When do 'in-kind' transfer to TFSAs not trigger a 'deemed disposition'?

When ‘in-kind’ TFSA transfers don’t trigger a ‘deemed disposition’

If you transfer a losing stock from an unregistered account to a TFSA, can you claim the capital loss? Well, that depends


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Q. I was surprised to find out from a friend that making an in-kind transfer of losing stocks from a non-registered account to a TFSA would not trigger a “deemed disposition” for tax purposes. However, if the stocks had gone up in value, there would be a deemed disposition and you would have to pay the tax on any capital gains. That doesn’t make any sense to me. Can you confirm this policy and provide some explanation? — Rudy B.

A. Your friend is correct, Rudy. If you hold stocks showing a loss in a non-registered account and you transfer them in kind to your TFSA (or your RRSP, for that matter), you cannot claim a capital loss. However, if you transfer stocks with unrealized gains, then Canada Revenue Agency considers this a “deemed disposition,” and you would be responsible for reporting the capital gains and paying tax on them.

This sounds unfair, but it’s really not. To understand why we need to review the CRA’s treatment of capital gains and losses.

Normally, when you sell an investment for less than you paid, you can claim a capital loss, which you can use to offset capital gains you have realized in the current year or up to three years in the past. You can even carry forward your capital losses to offset gains you may realize in the future.

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However, if you sell a stock to realize a loss and then buy it back within 30 days, the CRA considers this a “superficial loss,” and you cannot claim it.

The superficial loss rule applies even if you sell the stock in a non-registered account and then buy it back within 30 days in your TFSA or your RRSP, or even an account owned by your spouse, or by a corporation you control.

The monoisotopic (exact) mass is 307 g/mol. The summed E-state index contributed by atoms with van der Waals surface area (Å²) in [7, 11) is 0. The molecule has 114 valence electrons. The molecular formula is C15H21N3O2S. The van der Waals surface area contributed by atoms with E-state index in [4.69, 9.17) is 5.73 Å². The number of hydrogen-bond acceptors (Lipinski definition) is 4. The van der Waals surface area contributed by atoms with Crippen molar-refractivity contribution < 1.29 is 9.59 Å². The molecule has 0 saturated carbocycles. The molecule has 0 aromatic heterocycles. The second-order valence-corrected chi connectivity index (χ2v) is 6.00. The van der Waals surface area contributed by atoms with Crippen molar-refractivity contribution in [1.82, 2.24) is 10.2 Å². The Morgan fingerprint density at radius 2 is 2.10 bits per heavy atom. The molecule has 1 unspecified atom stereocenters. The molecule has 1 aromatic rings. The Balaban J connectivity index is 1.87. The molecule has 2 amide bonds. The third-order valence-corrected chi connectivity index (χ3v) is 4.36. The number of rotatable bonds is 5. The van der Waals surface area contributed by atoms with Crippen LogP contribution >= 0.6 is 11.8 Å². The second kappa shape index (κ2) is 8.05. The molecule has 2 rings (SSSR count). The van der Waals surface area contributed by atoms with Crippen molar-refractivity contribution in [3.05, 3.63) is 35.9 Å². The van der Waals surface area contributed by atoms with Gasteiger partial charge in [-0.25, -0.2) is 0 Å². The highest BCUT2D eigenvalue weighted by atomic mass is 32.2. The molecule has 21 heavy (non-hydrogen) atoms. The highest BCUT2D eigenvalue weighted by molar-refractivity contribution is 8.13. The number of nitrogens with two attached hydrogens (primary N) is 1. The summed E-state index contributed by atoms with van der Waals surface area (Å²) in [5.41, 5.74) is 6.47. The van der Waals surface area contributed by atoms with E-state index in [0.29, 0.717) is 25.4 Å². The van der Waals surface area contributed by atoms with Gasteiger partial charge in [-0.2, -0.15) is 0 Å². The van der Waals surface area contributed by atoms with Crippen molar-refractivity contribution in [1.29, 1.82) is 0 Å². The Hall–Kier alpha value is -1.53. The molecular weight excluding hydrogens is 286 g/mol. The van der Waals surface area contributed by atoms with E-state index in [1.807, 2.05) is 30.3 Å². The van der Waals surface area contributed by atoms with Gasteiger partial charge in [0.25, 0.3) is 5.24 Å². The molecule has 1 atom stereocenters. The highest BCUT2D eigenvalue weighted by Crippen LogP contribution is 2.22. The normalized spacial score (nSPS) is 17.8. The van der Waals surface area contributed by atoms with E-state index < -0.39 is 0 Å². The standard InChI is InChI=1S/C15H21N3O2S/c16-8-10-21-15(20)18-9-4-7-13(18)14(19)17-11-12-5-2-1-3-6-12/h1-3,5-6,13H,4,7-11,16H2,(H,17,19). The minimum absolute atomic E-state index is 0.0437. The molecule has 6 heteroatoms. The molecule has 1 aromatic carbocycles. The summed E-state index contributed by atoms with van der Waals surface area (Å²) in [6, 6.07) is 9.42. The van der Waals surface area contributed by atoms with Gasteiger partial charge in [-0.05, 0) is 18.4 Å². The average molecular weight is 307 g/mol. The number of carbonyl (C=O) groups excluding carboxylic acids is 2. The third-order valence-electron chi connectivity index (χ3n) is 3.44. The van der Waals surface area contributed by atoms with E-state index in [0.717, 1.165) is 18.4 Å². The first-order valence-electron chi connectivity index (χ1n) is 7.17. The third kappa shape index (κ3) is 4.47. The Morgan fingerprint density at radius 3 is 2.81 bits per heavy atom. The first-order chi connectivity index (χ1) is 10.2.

Note that there is no corresponding “superficial gain” rule. If you decide to sell a stock that has appreciated in value and then buy it back immediately, the CRA is quite happy for you to pay the taxes now rather than deferring them.

More of  Me and my TFSA »

A similar rule applies when contributing stocks in-kind to your TFSA. If you transfer a losing stock to a registered account, CRA treats your loss the same way it would if you’d sold the stock and then repurchased it immediately: the loss is denied. But if you contribute a stock that is showing a gain, this isn’t a problem, since you are paying the taxes you owe before the stock is transferred.

So, Rudy, if your goal is to both harvest the capital loss on your stocks and make a TFSA contribution, I suggest doing it in two steps. First, sell the stocks in the non-registered account to realize the loss, and then contribute the cash proceeds to your TFSA. If you still like the long-term prospects for your losing stocks, you can wait 30 days before repurchasing them.

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 Correction 09/19/17: A previous version of this article stated that contributing stocks in-kind to your TFSA is considered a superficial loss. The loss is in fact simply denied by the CRA.